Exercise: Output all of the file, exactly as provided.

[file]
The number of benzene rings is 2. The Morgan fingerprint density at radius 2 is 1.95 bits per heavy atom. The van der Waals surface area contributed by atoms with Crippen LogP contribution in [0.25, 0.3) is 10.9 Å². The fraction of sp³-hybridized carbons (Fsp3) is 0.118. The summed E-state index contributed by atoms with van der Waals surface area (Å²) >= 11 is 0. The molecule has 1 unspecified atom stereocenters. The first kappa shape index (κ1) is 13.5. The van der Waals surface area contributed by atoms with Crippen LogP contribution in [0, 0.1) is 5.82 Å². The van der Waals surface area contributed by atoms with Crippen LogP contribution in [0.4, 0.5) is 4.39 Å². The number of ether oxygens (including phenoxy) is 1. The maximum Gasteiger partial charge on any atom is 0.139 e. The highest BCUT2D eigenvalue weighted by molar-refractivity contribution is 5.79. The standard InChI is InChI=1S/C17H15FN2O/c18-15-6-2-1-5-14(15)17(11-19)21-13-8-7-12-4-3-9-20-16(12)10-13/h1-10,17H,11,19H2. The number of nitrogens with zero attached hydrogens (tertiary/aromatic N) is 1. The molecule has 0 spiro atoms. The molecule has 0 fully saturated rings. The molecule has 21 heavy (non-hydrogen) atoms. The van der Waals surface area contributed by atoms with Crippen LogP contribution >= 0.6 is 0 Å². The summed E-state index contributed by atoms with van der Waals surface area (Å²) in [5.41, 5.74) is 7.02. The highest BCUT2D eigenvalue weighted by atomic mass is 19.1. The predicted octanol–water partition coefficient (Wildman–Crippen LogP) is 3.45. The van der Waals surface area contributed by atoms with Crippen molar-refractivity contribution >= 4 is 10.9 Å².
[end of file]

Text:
The number of benzene rings is 2. The Morgan fingerprint density at radius 2 is 1.95 bits per heavy atom. The van der Waals surface area contributed by atoms with Crippen LogP contribution in [0.25, 0.3) is 10.9 Å². The fraction of sp³-hybridized carbons (Fsp3) is 0.118. The summed E-state index contributed by atoms with van der Waals surface area (Å²) >= 11 is 0. The molecule has 1 unspecified atom stereocenters. The first kappa shape index (κ1) is 13.5. The van der Waals surface area contributed by atoms with Crippen LogP contribution in [0, 0.1) is 5.82 Å². The van der Waals surface area contributed by atoms with Crippen LogP contribution in [0.4, 0.5) is 4.39 Å². The number of ether oxygens (including phenoxy) is 1. The maximum Gasteiger partial charge on any atom is 0.139 e. The highest BCUT2D eigenvalue weighted by molar-refractivity contribution is 5.79. The standard InChI is InChI=1S/C17H15FN2O/c18-15-6-2-1-5-14(15)17(11-19)21-13-8-7-12-4-3-9-20-16(12)10-13/h1-10,17H,11,19H2. The number of nitrogens with zero attached hydrogens (tertiary/aromatic N) is 1. The molecule has 0 spiro atoms. The molecule has 0 fully saturated rings. The molecule has 21 heavy (non-hydrogen) atoms. The van der Waals surface area contributed by atoms with Crippen LogP contribution >= 0.6 is 0 Å². The summed E-state index contributed by atoms with van der Waals surface area (Å²) in [5.41, 5.74) is 7.02. The highest BCUT2D eigenvalue weighted by atomic mass is 19.1. The predicted octanol–water partition coefficient (Wildman–Crippen LogP) is 3.45. The van der Waals surface area contributed by atoms with Crippen molar-refractivity contribution >= 4 is 10.9 Å².